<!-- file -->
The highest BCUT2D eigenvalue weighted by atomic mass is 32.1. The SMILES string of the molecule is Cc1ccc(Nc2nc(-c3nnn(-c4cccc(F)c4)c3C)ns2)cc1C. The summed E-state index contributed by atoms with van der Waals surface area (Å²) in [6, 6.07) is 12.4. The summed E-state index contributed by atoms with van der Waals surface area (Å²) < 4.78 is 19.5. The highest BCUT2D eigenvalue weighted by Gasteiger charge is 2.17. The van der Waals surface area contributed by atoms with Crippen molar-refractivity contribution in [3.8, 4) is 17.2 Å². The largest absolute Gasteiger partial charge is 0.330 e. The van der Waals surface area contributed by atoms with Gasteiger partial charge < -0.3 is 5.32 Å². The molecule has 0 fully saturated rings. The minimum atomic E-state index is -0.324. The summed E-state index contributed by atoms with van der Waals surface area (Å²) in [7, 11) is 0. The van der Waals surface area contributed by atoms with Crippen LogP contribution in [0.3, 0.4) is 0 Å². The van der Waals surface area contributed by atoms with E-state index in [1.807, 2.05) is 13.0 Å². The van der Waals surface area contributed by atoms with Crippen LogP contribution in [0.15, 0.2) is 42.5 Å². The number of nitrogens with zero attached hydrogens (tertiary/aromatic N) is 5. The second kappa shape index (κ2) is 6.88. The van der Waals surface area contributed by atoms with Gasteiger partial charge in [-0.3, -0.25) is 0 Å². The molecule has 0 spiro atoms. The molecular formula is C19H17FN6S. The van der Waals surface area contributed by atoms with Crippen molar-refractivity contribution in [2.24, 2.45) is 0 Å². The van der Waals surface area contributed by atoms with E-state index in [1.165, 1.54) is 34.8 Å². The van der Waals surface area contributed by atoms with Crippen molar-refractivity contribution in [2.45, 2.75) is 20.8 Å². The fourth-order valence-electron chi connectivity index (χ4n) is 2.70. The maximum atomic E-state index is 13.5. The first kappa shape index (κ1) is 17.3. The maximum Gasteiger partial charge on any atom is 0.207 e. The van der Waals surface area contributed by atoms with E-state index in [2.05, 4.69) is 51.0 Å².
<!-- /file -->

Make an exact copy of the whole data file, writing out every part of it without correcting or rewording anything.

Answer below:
The highest BCUT2D eigenvalue weighted by atomic mass is 32.1. The SMILES string of the molecule is Cc1ccc(Nc2nc(-c3nnn(-c4cccc(F)c4)c3C)ns2)cc1C. The summed E-state index contributed by atoms with van der Waals surface area (Å²) in [6, 6.07) is 12.4. The summed E-state index contributed by atoms with van der Waals surface area (Å²) < 4.78 is 19.5. The highest BCUT2D eigenvalue weighted by Gasteiger charge is 2.17. The van der Waals surface area contributed by atoms with Crippen molar-refractivity contribution in [3.8, 4) is 17.2 Å². The largest absolute Gasteiger partial charge is 0.330 e. The van der Waals surface area contributed by atoms with Gasteiger partial charge < -0.3 is 5.32 Å². The molecule has 0 fully saturated rings. The minimum atomic E-state index is -0.324. The summed E-state index contributed by atoms with van der Waals surface area (Å²) in [7, 11) is 0. The van der Waals surface area contributed by atoms with Crippen LogP contribution in [0.3, 0.4) is 0 Å². The van der Waals surface area contributed by atoms with E-state index in [1.807, 2.05) is 13.0 Å². The van der Waals surface area contributed by atoms with Crippen LogP contribution in [0.15, 0.2) is 42.5 Å². The number of nitrogens with zero attached hydrogens (tertiary/aromatic N) is 5. The second kappa shape index (κ2) is 6.88. The van der Waals surface area contributed by atoms with Gasteiger partial charge in [-0.3, -0.25) is 0 Å². The molecule has 0 spiro atoms. The molecular formula is C19H17FN6S. The van der Waals surface area contributed by atoms with Crippen molar-refractivity contribution in [2.24, 2.45) is 0 Å². The van der Waals surface area contributed by atoms with E-state index in [1.165, 1.54) is 34.8 Å². The van der Waals surface area contributed by atoms with Crippen molar-refractivity contribution in [2.45, 2.75) is 20.8 Å². The fourth-order valence-electron chi connectivity index (χ4n) is 2.70. The maximum atomic E-state index is 13.5. The first kappa shape index (κ1) is 17.3. The maximum Gasteiger partial charge on any atom is 0.207 e. The van der Waals surface area contributed by atoms with E-state index in [2.05, 4.69) is 51.0 Å².